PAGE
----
Abstract:The concept of responsibility, since Aristotle first tried to give a systematic account, has ramified and developed throughout the years. Interestingly enough, an etymological perspective sheds some light on both modern Greek CSR appreciation, as well as CSR links to ancient Greece. The English term ‘responsible’ derives from the Latin respondēre, to respond, in the sense of answering questions about one's actions and explaining them in a moral context. In its turn, respondēre comes from the Latin spondēre (past particle of spondeo) which means ‘to pledge, to promise’, from the Greek word spondē (spondee), a ‘solemn libation’. In this context, the Greek connotation of responsibility goes beyond that of most modern European languages, and relates both to ‘responding’ as mentioned above, as well as to ‘blame’, ‘burden’ and ‘charge’. Consequently, one could argue, the appreciation of the concept of CSR in Greece has to some extent been influenced by this dual connotation which can perhaps most effectively be demonstrated by the existence of two different Greek words for the single English term ‘responsibility’.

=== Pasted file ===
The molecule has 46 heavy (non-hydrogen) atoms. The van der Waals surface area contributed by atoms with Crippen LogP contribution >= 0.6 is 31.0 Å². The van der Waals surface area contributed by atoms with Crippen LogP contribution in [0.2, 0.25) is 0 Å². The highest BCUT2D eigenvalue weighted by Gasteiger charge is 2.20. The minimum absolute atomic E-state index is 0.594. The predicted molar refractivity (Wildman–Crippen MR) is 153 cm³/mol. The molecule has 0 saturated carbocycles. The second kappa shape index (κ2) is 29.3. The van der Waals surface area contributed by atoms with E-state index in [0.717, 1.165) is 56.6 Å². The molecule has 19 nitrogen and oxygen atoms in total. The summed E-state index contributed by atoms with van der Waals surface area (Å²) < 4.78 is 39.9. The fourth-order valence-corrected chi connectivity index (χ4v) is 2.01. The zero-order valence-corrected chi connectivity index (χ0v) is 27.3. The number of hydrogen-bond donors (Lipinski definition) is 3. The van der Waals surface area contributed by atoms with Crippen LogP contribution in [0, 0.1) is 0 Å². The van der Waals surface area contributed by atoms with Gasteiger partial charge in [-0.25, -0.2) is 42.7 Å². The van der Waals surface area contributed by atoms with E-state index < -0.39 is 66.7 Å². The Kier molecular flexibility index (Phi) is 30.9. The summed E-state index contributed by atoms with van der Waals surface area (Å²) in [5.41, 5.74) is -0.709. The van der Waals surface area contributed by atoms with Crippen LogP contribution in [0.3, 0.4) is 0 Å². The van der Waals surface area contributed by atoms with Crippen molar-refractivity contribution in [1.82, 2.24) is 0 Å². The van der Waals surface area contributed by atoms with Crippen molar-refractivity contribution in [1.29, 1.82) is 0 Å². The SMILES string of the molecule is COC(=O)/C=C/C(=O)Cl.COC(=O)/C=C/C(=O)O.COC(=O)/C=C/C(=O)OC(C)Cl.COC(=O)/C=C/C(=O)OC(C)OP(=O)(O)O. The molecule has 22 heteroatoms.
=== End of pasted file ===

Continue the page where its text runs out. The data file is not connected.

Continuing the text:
Document Type: Research Article
Publication date: June 14, 2010
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- The World Guide to CSR: A Country-by-Country Analysis of Corporate Sustainability and Responsibility
The World Guide to CSR is the first book to provide comparable national profiles that describe the evolution and practice of Corporate Sustainability and Responsibility (CSR) for 58 countries and 5 global regions. Each regional and national profile includes key information about the relevant CSR history, country-specific issues, trends, research and leading organisations. The purpose of the book is to give CSR professionals (including managers, consultants, academics and NGOs focusing on the social, environmental and ethical responsibilities of business) a quick reference guide to CSR in different regional and national contexts. This unique resource will be an essential acquisition for all organisations who need to benchmark their CSR strategies throughout different regions and cultures and want the best possible intelligence on the key issues and concerns relating to corporate social responsibility in all of the markets in which they operate.
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